LANSING STATE JOURNAL

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Girl in a Coma to release new cover album
Pop-rock trio
Anne Erickson • NOISE • September 8, 2010

Dressed in skull-decorated T-shirts and sporting trendy, ironed-out hairdos, the gals of Girl in a Coma aren't your typical debutantes. But on the trio's latest full-length, "Trio B.C.," the group is proving the most important thing in rock has nothing to do with image: It's the music.


"I think getting out to the people and playing every night and getting into the music is the best part of this whole experience," says drummer Phanie Diaz, who along with her sister Nina (vocals/guitar) and Jenn Alva (bass guitar) play Friday at The Loft.


Girl in a Coma's story starts small. The girls built their fanbase starting in San Antonio, Texas, playing anywhere they could, every weekend. After a year together, they decided to go on tour and left Texas with $500 in their pockets.
Adventures ensued. Like the time they got stuck in San Francisco without enough gas money to get back.
"We would go into bars and have people listen to our CD, and if they liked it, they would pay for it," Phanie says, laughing. "We raised enough money to come home that way."


Shortly after that tour, the trio was asked to do a pilot show for a Spanish/English channel documenting what it's like to be in an up-and-coming band. One of the segments was supposed to feature Joan Jett giving the girls tips on how to improve their music. Instead, after Jett saw them play a show in New York City, she was so impressed that she offered them a record deal on her Blackheart Records label.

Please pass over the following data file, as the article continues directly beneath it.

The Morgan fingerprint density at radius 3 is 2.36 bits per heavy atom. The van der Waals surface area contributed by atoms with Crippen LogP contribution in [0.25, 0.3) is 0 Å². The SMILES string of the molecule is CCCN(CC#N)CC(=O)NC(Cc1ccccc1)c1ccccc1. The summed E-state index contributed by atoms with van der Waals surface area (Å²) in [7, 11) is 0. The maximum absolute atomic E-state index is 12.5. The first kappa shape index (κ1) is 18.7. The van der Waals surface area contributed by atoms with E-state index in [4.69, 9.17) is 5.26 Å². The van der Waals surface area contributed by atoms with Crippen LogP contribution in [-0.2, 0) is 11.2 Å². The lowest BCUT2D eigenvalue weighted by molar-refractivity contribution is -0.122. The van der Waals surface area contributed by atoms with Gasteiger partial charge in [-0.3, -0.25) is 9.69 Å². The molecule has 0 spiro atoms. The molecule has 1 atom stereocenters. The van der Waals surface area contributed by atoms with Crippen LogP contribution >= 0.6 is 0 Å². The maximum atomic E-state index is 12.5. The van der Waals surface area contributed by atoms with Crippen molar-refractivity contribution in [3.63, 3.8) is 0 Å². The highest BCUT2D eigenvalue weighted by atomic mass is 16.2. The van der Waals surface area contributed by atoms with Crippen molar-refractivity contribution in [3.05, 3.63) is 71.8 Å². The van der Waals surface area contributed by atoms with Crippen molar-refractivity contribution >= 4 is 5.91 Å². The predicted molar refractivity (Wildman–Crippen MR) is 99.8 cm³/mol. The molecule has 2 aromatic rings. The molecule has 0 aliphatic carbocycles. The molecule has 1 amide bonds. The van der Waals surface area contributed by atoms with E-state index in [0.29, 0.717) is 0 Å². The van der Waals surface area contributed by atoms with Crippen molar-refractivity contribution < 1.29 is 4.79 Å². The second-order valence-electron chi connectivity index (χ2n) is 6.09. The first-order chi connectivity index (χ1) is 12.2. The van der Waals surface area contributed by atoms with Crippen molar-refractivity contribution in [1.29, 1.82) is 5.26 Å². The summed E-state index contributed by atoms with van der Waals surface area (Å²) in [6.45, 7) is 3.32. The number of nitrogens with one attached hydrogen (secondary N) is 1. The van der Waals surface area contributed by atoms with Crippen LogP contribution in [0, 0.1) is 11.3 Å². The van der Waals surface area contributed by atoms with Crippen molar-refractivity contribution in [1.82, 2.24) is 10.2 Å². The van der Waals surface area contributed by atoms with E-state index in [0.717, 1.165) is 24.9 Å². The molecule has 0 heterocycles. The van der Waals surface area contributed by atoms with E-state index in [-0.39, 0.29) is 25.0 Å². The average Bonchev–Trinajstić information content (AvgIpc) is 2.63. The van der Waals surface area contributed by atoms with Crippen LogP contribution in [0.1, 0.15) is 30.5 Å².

"It's like a dream come true for a band, to get signed on the spot," Phanie says.


On the band's latest album, "Trio B.C.," power pop riffs stand against a surging backdrop of punky rhythms and gutsy, chick-rock vocals. Grammy winning producer Greg Collins' (Gwen Stefani, U2) mix allows the bass lines to pop and move with grease, while three-chord guitar arrangements give the music a punk rock flavor.


Girl in a Coma's forthcoming release, "Adventures in Coverland" (out Oct. 19), is a compilation of all cover songs from the band's biggest influences: The Beatles, David Bowie, Patsy Cline, The Velvet Underground

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"We wanted to show why we sound the way we do and to educate people," Phanie says. "If there are some younger kids who don't know who Joy Division is, we wanted to show those influences and teach them."


The cover album comes just one year after the band's last release. Why the push to release new material so quickly?
"We try to stay busy. Writing is a non-stop thing for us and we want to keep releasing albums," Phanie says.
"We want to be like a Sonic Youth and have 20 albums under our belt before we're finished."